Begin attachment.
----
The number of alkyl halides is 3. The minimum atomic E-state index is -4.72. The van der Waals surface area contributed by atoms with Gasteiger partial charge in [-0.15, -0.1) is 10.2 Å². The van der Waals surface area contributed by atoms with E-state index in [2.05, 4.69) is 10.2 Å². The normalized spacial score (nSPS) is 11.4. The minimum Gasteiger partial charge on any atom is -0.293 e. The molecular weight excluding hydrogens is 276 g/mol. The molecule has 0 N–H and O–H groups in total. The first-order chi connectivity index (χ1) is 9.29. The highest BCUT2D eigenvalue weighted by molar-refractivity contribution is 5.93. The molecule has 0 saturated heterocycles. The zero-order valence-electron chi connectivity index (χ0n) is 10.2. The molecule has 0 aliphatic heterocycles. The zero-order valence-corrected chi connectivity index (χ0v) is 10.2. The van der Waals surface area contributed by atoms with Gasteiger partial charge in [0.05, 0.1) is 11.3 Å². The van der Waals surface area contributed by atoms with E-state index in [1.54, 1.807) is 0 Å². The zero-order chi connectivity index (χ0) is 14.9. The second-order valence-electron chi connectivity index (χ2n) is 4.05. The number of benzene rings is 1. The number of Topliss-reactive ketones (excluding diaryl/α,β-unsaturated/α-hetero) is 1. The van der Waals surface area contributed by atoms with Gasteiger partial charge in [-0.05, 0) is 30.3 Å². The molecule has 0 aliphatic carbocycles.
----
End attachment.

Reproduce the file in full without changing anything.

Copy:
The number of alkyl halides is 3. The minimum atomic E-state index is -4.72. The van der Waals surface area contributed by atoms with Gasteiger partial charge in [-0.15, -0.1) is 10.2 Å². The van der Waals surface area contributed by atoms with E-state index in [2.05, 4.69) is 10.2 Å². The normalized spacial score (nSPS) is 11.4. The minimum Gasteiger partial charge on any atom is -0.293 e. The molecular weight excluding hydrogens is 276 g/mol. The molecule has 0 N–H and O–H groups in total. The first-order chi connectivity index (χ1) is 9.29. The highest BCUT2D eigenvalue weighted by molar-refractivity contribution is 5.93. The molecule has 0 saturated heterocycles. The zero-order valence-electron chi connectivity index (χ0n) is 10.2. The molecule has 0 aliphatic heterocycles. The zero-order valence-corrected chi connectivity index (χ0v) is 10.2. The van der Waals surface area contributed by atoms with Gasteiger partial charge in [0.05, 0.1) is 11.3 Å². The van der Waals surface area contributed by atoms with E-state index in [1.54, 1.807) is 0 Å². The zero-order chi connectivity index (χ0) is 14.9. The second-order valence-electron chi connectivity index (χ2n) is 4.05. The number of benzene rings is 1. The number of Topliss-reactive ketones (excluding diaryl/α,β-unsaturated/α-hetero) is 1. The van der Waals surface area contributed by atoms with Gasteiger partial charge in [-0.05, 0) is 30.3 Å². The molecule has 0 aliphatic carbocycles.